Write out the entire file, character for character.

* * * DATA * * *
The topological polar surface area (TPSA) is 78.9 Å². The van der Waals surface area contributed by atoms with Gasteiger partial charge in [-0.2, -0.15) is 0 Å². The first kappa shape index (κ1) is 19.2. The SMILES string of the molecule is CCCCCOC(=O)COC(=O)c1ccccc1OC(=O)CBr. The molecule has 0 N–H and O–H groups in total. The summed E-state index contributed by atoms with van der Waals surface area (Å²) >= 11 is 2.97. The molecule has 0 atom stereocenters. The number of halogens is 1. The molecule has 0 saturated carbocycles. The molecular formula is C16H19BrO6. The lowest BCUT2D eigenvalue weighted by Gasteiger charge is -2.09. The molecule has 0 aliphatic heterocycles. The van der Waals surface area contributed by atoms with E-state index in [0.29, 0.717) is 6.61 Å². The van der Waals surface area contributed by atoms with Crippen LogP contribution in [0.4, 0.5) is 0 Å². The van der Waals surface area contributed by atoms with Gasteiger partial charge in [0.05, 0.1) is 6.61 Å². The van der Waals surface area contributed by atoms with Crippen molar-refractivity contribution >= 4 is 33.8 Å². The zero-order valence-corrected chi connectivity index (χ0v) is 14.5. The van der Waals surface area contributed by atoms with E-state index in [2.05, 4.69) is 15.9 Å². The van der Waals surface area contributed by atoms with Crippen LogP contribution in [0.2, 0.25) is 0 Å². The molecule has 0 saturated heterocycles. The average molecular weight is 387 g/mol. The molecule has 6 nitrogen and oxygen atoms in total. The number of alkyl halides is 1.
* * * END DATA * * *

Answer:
The topological polar surface area (TPSA) is 78.9 Å². The van der Waals surface area contributed by atoms with Gasteiger partial charge in [-0.2, -0.15) is 0 Å². The first kappa shape index (κ1) is 19.2. The SMILES string of the molecule is CCCCCOC(=O)COC(=O)c1ccccc1OC(=O)CBr. The molecule has 0 N–H and O–H groups in total. The summed E-state index contributed by atoms with van der Waals surface area (Å²) >= 11 is 2.97. The molecule has 0 atom stereocenters. The number of halogens is 1. The molecule has 0 saturated carbocycles. The molecular formula is C16H19BrO6. The lowest BCUT2D eigenvalue weighted by Gasteiger charge is -2.09. The molecule has 0 aliphatic heterocycles. The van der Waals surface area contributed by atoms with E-state index in [0.29, 0.717) is 6.61 Å². The van der Waals surface area contributed by atoms with Crippen LogP contribution in [0.4, 0.5) is 0 Å². The van der Waals surface area contributed by atoms with Gasteiger partial charge in [0.05, 0.1) is 6.61 Å². The van der Waals surface area contributed by atoms with Crippen molar-refractivity contribution >= 4 is 33.8 Å². The zero-order valence-corrected chi connectivity index (χ0v) is 14.5. The van der Waals surface area contributed by atoms with E-state index in [2.05, 4.69) is 15.9 Å². The van der Waals surface area contributed by atoms with Crippen LogP contribution in [0.2, 0.25) is 0 Å². The molecule has 0 saturated heterocycles. The average molecular weight is 387 g/mol. The molecule has 6 nitrogen and oxygen atoms in total. The number of alkyl halides is 1.